Five of the largest healthcare organizations in the US announced that they will all be participating in a pilot program using blockchain based systems to improve the efficiency and quality of their data. United Healthcare, Humana, MultiPlan, Quest Diagnostics, and Optum, announced last Monday that they would be taking the first steps towards running their data systems on the blockchain.
The goal of this pilot is to test the efficiency of blockchain based data storage over that of the current system. It is estimated that the current data system costs over $2.1 billion per year to manage, with highly ineffective data storage methods. Currently, all the parties involved with handling patient information, including physicians, hospitals, and diagnostic service providers, must hold separate copies of patient data. This can create confusion and delays when the data is needed from one or more parties to verify health claims.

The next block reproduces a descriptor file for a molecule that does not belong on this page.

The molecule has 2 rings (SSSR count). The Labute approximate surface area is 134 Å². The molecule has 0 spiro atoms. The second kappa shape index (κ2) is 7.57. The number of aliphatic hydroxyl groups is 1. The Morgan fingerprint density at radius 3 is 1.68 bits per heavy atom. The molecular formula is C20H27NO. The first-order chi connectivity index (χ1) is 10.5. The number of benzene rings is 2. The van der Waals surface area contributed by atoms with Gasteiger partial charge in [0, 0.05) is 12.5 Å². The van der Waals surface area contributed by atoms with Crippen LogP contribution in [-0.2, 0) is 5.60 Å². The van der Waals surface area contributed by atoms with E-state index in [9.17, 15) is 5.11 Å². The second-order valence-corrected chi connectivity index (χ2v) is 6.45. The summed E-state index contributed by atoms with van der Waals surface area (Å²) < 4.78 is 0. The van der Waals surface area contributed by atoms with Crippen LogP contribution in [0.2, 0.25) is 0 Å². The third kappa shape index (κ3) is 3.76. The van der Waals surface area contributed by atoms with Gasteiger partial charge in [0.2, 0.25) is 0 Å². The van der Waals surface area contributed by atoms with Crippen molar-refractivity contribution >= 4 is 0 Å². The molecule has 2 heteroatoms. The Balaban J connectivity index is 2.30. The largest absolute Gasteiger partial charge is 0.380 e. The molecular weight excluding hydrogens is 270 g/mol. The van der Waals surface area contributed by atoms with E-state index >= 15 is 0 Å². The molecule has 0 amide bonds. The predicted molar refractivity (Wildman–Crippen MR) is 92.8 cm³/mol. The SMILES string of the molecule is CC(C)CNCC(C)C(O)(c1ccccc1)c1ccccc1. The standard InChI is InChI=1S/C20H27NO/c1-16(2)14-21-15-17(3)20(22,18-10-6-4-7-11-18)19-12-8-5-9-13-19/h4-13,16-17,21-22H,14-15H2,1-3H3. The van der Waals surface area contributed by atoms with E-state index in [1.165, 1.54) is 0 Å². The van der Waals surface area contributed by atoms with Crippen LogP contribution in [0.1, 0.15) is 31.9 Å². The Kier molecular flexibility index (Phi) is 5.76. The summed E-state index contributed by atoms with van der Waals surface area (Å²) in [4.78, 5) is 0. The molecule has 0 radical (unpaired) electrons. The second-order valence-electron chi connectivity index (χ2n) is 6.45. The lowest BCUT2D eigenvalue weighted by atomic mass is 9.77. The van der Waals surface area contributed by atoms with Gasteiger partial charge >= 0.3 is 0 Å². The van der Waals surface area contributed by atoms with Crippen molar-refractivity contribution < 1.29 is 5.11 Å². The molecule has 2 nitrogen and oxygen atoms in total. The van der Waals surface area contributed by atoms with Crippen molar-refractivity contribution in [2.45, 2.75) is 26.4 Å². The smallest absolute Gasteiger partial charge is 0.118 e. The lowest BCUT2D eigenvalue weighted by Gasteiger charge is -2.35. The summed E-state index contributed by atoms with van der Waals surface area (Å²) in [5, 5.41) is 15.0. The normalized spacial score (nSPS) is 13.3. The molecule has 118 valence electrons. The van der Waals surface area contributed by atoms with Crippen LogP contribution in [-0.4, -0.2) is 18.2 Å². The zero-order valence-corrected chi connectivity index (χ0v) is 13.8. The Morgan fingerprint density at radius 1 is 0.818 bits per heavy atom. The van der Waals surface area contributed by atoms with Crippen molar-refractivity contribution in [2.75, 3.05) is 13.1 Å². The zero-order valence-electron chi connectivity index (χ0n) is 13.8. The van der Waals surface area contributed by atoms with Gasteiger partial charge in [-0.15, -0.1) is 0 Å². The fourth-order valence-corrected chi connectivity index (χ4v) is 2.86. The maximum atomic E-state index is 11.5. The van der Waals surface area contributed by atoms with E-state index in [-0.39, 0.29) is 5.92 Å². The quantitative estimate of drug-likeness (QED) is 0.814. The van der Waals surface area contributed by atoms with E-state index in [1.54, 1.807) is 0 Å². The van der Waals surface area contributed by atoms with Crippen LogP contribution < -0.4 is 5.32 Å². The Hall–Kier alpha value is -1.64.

According to a statement released by the companies involved:
"The pilot will examine how sharing data across health care organizations on blockchain technology can improve data accuracy, streamline administration and improve access to care."
This is the first time blockchain technology has been used in the US healthcare industry. The usage of blockchain based data storage systems could significantly reduce the amount of deaths caused by medical errors. The current data spread between different providers (like the physician, hospital, pharmacy, and diagnostic information service) is quite large, and miscommunications between these parties can be deadly. The blockchain will reduce these errors and ultimately save lives.
The pilot will focus on a few sets of basic patient information to begin with, and if the pilot is successful more information will be introduced to the blockchain system on a rolling basis.